Impressions: WTF. Yes, much like others, I was left speechless. I couldn’t make heads or tails of what the hell I saw. The last time I had that disconcerting feeling was the first time I watched End of Evangelion. Given the amazing levels of awesome Evangelion 2.0 You Can (Not) Advance reached, I was geeked for more of the same, but I was left reeling with confusion, full of questions, and a slow burn that ended in anger.
In his philosophical system, Leibniz tried to juggle God and the monads. He claimed that monads are both eternal & indestructible, yet also with the same breath, he claimed that God is capable of creating them or destroying them in a jiffy. Monads are supposedly free, which is a must for all substances, but not so in God’s eyes.
Now, just exactly what is God in this system of monadology? Is God a monad Himself? Leibniz only goes far enough to assert that God is the “monad of monads.” Interesting, isn’t it?
If God isn’t a monad, then that would explain for God’s existence before he “flashes” the monads into existence. However, that means monads exist, and consists of properties only in virtue of the properties of this flashing, non-monadic entity. Then if monads depends on another entity, then they are not substances. The definition of substance is something that does not depend on anything else to be what it is. If monads depends on God, then they are only “modes” of a substance. If God is the only entity that does not depend on anything else to be what it is, then God is the only substance.
Hegel observed this: “There is a contradiction present. If the monad of monads, God, is the absolute substance, and individual monads are created through his will, their substantiality comes to an end.” (Lectures on the History of Philosophy, 3rd section)
If God is not a monad, then Leibniz is basically a Spinozist.
On the other hand, let’s say the “monad of monads” is a monad. However, if God is a monad, then by definition he cannot interact with other monads, or he would determine their essence, and/or they, his. At best, God as monad may be involved with his creation only virtually, which is the pre-established harmony Leibniz often writes about. Thus, if God acts through this pre-established harmony, then he could not have created that either. FWIW, whatever God does, it follows with absolute, logical necessity from his monadic essence. The idea that God will “create” this universe is already contained within the concept of God, much like “got shot in Dallas” is a necessary predicate of “JFK.” Given the hypothesis that to choose one monad is to choose the entire universe, then therefore, once God exists, then the universe such as it is, exists with utter necessity. God could not have had a choice about anything – except like JFK, he is ignorant of his true nature.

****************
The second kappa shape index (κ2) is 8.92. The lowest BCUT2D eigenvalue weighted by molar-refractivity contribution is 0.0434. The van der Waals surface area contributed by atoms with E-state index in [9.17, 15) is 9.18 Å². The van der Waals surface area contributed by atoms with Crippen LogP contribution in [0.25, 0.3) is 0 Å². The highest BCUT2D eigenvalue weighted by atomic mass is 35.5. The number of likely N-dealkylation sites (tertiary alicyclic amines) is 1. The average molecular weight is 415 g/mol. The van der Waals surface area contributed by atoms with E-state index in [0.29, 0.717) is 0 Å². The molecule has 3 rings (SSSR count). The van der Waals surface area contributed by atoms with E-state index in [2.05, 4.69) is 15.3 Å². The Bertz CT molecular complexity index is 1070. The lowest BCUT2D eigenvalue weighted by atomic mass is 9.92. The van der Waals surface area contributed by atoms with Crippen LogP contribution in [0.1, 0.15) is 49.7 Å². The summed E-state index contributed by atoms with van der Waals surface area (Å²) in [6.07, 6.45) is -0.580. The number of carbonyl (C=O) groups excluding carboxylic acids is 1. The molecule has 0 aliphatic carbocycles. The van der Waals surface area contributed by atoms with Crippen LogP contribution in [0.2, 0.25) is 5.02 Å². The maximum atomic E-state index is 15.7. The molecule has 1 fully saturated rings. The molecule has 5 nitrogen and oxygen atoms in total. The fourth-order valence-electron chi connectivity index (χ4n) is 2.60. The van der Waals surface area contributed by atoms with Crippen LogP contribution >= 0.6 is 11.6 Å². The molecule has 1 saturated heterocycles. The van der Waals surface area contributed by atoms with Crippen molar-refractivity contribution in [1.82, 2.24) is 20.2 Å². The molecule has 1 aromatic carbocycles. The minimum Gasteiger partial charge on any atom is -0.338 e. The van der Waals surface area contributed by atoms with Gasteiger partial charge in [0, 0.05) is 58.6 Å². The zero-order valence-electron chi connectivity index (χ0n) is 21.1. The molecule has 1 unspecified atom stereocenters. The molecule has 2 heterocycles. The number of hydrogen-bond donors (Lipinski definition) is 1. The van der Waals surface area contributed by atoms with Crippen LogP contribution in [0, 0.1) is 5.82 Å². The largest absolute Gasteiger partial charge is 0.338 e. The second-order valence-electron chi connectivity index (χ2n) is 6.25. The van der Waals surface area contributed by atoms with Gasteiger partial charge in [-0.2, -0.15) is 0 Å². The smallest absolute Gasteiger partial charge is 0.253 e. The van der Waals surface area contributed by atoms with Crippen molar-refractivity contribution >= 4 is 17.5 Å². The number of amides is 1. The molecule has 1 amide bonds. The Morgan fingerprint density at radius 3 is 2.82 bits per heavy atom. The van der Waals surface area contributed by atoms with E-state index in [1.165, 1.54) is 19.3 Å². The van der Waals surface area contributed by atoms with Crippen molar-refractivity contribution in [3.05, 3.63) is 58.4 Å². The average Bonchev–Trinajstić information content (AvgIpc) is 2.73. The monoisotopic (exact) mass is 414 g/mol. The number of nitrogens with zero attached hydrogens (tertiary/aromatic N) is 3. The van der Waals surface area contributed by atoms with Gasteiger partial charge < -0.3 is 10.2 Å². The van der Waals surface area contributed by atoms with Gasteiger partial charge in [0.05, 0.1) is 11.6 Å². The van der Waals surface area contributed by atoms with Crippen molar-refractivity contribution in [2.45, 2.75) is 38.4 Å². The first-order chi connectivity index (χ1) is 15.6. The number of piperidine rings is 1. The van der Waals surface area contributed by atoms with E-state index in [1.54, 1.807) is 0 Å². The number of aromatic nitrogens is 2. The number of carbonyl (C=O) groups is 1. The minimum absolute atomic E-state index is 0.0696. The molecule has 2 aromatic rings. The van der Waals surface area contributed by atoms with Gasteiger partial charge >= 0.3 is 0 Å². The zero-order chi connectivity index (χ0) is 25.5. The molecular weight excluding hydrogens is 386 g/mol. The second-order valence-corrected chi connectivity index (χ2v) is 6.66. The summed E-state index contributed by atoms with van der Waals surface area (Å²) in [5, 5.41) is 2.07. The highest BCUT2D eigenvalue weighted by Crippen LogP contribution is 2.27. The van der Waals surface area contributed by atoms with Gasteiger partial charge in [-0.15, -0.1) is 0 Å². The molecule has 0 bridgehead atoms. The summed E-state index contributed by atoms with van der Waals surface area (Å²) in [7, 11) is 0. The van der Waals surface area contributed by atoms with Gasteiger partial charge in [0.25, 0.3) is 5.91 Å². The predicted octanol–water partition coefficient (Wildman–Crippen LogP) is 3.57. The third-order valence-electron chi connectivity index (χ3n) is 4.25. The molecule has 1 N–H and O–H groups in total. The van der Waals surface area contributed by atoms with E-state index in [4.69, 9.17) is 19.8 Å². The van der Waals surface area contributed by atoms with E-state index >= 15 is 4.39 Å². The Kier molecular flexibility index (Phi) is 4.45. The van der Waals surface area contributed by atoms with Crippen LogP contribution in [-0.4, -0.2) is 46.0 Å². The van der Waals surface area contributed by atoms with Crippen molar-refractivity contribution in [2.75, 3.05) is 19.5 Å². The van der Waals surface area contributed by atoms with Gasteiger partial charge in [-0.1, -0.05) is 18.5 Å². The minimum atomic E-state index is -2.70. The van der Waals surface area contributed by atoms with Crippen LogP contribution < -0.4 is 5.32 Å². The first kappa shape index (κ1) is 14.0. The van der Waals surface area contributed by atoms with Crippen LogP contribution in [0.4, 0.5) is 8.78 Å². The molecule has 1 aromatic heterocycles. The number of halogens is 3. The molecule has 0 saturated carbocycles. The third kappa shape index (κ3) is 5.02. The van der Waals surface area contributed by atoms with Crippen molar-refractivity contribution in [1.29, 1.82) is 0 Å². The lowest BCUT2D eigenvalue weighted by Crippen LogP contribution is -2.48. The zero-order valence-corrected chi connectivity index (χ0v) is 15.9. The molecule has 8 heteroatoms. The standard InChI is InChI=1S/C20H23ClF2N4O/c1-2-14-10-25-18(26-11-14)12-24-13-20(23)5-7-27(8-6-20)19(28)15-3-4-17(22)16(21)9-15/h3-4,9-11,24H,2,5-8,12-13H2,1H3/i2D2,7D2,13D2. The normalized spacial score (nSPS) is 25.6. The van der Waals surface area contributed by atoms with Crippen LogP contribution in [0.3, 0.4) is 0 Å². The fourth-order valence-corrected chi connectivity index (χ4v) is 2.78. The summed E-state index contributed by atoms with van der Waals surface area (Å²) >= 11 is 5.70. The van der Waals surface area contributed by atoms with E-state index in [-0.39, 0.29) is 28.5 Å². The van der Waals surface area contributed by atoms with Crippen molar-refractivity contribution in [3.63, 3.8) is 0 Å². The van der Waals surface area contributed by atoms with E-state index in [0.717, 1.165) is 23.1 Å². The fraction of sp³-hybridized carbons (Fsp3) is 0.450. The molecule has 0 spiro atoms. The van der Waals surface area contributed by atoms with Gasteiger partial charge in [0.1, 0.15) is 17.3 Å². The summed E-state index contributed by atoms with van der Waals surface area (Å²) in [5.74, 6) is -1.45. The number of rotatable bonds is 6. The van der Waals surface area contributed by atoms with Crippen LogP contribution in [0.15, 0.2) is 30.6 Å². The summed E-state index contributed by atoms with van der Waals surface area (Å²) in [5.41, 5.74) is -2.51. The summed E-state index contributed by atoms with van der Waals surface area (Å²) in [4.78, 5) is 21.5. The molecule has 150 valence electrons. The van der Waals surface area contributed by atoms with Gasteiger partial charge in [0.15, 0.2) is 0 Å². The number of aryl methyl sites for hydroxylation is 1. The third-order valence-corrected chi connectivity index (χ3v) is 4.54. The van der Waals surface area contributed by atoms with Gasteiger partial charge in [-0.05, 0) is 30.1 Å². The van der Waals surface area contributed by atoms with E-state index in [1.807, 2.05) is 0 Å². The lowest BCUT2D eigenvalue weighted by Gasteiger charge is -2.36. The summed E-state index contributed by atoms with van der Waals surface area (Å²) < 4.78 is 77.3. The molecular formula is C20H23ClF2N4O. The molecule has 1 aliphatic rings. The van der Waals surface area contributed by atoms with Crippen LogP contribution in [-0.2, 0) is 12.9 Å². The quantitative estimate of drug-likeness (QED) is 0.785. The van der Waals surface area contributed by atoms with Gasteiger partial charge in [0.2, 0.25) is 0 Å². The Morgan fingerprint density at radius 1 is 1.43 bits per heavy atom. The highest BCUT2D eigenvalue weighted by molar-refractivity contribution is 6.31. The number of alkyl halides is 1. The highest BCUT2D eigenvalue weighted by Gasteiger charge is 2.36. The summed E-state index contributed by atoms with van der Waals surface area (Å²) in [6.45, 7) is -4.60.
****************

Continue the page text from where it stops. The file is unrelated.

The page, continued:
Bottom line: if God is a monad, then he isn’t God, but someone like us. If God is a monad, then Leibniz was an atheist.
If philosophy cannot guide our conduct, much less change behavior, then why should we bother read philosophy at all? Curiosity, perhaps? If philosophy can help guide conduct, then let’s look at conduct. At the bare minimum, our actions are the result of character, which is what we fundamentally will as motivation. Then it follows that a change in motives will result in a change in action. Then it is reasonable that philosophy can at least produce a change in the information we have about the world that is relevant to how we act.
I have been thinking about the best or most appropriate way to tackle the relationship between Christ and the gods of Pantheon, and recently I came across a potential approach in Sloterdijk’s “Cabinet of Cynics” chapter from Critique of Cynical Reason where he goes through the five embodiment of cynicism through history. The first suspect is none other than Diogenes, who embodied the low theory version in his decided opposition to the all-too serious discourse of Socrates & Plato. Kynicism was based on the animal nature of man, where the gestures of the body were framed as arguments (farting or shitting or whacking off in public). In other words Diogenes poked fun at his grave opponents, but instead of talking against such idealism, he lived in opposition in an anti-theoretical, anti-dogmatic and anti-scholastic way. ↓ Read the rest of this entry…
After reviewing the best of anime of 2011, I realized that ranking great masterpieces was a disservice to each other, and to everyone, so I decided to pick only the best two of each season, and leave out the subjective, inconstant ranking. As always, they are based on my mixture of subjective preferences of philosophical depth and aesthetics appeal, but I try to leave room for the unexpected, which allows me to learn how to enjoy despite my worst habits. ↓ Read the rest of this entry…